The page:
Jessica Simpson is recovering from delivering her daughter Maxwell (congratulations!) — hopefully, friends of hers are bringing some other distraction besides guilty-pleasure tabloids to the hospital for entertainment. Stories about stars “bouncing back!” after the birth of their children are the cover stories of more than one this week, for example, People magazine celebrating post-baby Beyonce as the world’s most beautiful woman. To avoid getting behind my lectern to talk about ALL the problematic issues with this (not with calling Beyonce beautiful — she is, and from colleagues’ reports of their interactions with her, she’s lovely from the inside out), I’ll direct your attention to an awesome short essay published recently on Forbes‘s website. Liz Garcia talks about how her new motherhood (congratulations to you, too!) shifted her opinion of glowing “advice” articles that detail the exercise and diet regiments that go into making the stars presentable after life’s greatest achievement. Before she’d had a child, she saw the articles are instructive, helpful even, paragons for mothers everywhere to aspire to. Now that she has been in the postpartum period herself, she recognizes the INSANITY of pushing women to look like pregnancy never happened that quickly after birth. Most doctors tell you not to begin exercise until after your body has recovered (and at three weeks after birth (TMI SPOILER), you’re still expelling uterine blood, your hormones are wildly fluctuating, and you may still be getting the hang of breastfeeding, or if not nursing, enduring serious pains as your breasts rid themselves of unnecessary milk). And if you’ve had a C-section (and more than one-third of U.S. women deliver this way), you’re not supposed to do much of anything for SIX WEEKS after the surgery.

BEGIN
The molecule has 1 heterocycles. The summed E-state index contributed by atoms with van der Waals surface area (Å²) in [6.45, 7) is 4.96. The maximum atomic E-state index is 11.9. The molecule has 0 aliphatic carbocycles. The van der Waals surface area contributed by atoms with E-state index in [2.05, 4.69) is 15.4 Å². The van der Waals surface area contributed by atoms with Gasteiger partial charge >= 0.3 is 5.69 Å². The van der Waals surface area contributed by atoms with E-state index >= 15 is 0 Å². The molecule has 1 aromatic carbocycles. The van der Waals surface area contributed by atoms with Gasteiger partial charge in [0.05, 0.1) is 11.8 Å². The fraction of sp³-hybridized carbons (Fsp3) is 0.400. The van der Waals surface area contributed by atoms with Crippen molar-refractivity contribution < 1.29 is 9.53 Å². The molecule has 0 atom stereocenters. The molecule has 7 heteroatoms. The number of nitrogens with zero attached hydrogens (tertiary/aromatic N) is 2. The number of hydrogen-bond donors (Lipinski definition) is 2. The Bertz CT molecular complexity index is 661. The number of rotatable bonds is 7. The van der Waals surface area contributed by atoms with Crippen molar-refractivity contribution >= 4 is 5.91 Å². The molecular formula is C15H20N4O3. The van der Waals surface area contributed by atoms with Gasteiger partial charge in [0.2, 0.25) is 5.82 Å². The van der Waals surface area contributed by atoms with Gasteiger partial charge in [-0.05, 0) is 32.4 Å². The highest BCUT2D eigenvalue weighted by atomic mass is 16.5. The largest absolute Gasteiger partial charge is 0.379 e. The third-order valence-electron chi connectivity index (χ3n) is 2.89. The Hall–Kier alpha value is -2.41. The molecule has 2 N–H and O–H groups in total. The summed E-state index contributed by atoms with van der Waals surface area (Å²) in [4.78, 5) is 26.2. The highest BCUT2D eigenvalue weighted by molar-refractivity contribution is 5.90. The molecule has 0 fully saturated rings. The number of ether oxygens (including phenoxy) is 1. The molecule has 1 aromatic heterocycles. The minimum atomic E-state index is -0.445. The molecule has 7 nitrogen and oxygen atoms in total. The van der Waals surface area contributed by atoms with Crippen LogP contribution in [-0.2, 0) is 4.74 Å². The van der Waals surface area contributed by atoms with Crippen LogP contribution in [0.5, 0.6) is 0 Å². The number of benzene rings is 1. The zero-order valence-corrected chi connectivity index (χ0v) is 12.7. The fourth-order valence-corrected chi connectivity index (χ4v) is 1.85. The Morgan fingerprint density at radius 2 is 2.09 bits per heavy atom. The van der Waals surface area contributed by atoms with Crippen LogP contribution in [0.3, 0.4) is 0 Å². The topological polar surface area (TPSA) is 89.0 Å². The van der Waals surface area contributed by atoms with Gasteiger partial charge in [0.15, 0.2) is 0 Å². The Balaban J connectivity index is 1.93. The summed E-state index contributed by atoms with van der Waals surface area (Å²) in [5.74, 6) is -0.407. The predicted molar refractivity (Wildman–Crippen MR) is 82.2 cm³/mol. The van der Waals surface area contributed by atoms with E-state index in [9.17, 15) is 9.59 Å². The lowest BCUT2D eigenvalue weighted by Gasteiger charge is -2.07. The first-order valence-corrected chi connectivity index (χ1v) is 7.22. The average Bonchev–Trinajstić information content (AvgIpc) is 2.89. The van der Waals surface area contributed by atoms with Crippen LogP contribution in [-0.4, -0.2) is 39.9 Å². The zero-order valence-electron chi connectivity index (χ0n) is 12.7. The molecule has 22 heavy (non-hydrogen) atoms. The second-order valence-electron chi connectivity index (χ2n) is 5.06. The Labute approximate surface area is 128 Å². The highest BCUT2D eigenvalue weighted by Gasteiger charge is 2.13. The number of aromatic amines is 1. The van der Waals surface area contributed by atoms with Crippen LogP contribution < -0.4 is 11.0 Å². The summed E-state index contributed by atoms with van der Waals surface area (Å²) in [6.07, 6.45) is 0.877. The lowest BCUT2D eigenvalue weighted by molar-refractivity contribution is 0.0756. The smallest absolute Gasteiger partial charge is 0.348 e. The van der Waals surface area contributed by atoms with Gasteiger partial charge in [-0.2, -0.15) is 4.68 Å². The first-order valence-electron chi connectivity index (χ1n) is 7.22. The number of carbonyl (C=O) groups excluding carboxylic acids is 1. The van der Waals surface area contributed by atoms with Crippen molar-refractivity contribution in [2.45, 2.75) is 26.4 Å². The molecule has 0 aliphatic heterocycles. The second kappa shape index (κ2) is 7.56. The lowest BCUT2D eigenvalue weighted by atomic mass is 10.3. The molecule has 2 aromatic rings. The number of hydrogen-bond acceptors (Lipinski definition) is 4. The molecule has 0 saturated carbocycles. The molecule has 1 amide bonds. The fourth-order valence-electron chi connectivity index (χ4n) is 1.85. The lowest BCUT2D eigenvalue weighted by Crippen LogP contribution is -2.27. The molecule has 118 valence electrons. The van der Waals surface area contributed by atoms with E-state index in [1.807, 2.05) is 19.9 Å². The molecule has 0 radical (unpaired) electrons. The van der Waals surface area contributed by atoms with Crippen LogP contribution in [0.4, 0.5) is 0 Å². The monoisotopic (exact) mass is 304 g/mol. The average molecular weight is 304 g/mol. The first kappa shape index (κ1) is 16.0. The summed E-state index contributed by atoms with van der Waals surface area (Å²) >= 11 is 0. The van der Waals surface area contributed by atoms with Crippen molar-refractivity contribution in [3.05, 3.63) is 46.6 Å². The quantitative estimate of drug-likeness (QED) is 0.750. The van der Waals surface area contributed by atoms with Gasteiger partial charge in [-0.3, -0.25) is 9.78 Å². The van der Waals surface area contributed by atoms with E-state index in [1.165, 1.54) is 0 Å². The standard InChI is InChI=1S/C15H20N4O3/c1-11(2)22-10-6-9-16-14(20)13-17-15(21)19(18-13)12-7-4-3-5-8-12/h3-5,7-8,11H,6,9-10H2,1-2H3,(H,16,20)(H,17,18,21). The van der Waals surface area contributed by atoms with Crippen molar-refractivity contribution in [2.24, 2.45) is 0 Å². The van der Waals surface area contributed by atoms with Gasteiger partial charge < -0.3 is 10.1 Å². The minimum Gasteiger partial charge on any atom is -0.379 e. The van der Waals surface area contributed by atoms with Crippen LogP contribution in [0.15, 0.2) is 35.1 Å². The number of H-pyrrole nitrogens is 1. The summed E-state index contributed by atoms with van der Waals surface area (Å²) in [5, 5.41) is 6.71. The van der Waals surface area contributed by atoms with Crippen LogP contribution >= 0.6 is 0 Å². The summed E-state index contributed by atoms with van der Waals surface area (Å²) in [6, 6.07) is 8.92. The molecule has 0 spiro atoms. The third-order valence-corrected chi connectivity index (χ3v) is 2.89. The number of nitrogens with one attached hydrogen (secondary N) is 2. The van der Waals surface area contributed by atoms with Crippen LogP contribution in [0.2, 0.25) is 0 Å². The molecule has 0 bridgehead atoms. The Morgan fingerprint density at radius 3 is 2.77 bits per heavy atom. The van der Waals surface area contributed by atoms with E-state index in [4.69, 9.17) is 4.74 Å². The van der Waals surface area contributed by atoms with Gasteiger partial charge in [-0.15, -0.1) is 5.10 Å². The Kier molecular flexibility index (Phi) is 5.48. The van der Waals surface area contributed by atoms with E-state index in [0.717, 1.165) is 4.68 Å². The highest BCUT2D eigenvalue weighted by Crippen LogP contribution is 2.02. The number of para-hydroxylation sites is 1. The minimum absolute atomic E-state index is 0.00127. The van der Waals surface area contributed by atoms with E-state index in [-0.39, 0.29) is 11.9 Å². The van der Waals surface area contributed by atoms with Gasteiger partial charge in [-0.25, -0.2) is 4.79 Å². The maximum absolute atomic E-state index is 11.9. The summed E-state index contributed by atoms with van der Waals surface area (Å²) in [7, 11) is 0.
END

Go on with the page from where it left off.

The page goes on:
This goes beyond the banal irresponsible behavior tabloid journalism celebrates or encourages — these kinds of articles risk the lives of new mothers by making it seem that zealous exercise and severe caloric restrictions are the good and healthy thing to do. Those efforts aren’t just unnecessary post-baby (believe me, breastfeeding for six months depleted all my fat reserves, to the point that concerned friends were pulling me aside to make sure I didn’t have an eating disorder), they can harm your body’s recovery, prevent you from making adequate milk for your baby, and if you had any complications in your pregnancy or delivery, jeopardize your life. It wasn’t that long ago that the number one cause of death for young women was childbirth. Let’s not tread back to the bad-old-days in a fake attempt at “health!”